A Structural Theory of Derivations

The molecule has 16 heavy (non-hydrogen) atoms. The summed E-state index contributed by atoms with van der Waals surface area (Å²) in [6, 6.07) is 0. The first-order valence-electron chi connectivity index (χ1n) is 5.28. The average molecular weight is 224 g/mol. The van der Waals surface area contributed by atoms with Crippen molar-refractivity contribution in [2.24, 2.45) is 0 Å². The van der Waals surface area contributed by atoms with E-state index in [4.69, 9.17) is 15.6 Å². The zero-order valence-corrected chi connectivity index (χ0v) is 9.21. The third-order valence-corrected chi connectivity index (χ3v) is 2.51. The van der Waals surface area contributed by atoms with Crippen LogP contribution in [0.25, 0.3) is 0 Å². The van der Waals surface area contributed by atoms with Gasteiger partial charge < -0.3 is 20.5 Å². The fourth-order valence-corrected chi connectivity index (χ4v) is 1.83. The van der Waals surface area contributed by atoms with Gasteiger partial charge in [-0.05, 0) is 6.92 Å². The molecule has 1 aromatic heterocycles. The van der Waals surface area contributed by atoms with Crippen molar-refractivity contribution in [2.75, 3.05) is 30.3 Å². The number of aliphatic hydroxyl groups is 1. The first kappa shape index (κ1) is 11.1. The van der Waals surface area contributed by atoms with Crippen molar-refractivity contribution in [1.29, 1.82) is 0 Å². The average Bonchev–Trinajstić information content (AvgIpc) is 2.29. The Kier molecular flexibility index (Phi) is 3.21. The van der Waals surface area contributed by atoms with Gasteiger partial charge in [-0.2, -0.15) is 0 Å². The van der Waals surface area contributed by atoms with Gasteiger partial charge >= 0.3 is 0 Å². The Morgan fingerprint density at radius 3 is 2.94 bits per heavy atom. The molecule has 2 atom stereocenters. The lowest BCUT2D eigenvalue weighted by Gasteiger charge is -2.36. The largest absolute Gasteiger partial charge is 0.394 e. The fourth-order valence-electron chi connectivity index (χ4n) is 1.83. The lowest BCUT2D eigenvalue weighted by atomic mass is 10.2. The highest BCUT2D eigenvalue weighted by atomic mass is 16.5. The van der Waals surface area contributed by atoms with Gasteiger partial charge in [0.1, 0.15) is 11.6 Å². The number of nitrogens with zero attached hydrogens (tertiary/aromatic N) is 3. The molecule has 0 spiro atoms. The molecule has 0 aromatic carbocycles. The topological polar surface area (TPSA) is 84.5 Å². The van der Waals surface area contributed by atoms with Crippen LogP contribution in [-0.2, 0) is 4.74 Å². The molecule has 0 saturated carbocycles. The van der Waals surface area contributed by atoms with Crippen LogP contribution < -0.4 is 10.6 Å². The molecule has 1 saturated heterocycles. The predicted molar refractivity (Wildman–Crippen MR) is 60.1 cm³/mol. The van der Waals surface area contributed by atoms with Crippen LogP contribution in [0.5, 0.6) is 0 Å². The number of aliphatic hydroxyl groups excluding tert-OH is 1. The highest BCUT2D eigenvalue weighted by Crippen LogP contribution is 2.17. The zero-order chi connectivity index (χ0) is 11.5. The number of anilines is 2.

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Operations which take in tuples of syntactic objects and assign them output syntactic objects are used to formalize the generative component of most formal grammars in the minimalist tradition. However, these models do not usually include information which relates the structure of the input and output objects explicitly. We develop a very general formal model of grammars which includes this structural change data, and also allows for richer dependency structures such as feature geometry and feature-sharing. Importantly, syntactic operations involving phrasal attachment selection, agreement, licensing, head-adjunction, etc. can all be captured as special kinds of structural changes, and hence we can analyze them using a uniform technique. Using this data, we give a rich theory of isomorphisms, equivalences, and substructures of syntactic objects, structural changes, derivations, rules, grammars, and languages. We show that many of these notions, while useful, are technically difficult or impossible to state in prior models. It is immediately possible to define grammatical notions like projection, agreement, selection, etc. structurally in a manner preserved under equivalences of various sorts. We use the richer structure of syntactic objects to give a novel characterization of c-command naturally arising from this structure. We use the richer structure of rules to give a general theory of structural analyses and generating structural changes. Our theory of structural analyses makes it possible to extract from productions what structure is targeted by a rule and what conditions a rule can apply in, regardless of the underlying structure of syntactic objects or the kinds of phrasal and featural manipulations performed, where other formal models have difficulty incorporating such structure-sensitive rules. This knowledge of structural changes also makes it possible to extend rules to new objects straightforwardly. Our theory of structural changes allows us to deconstruct them into component parts and show relationships between operations which are missed by models lacking this data. Finally, we extend the model to a copying theory of movement. We implement a traditional model of copying ‘online’, where copies and chains are formed throughout the course of the derivation (while still admitting a feature calculus in the objects themselves). Part of what allows for this is having a robust theory of substructures of derived objects and how they are related throughout a derivation. We show consequences for checking features in chains and feature-sharing.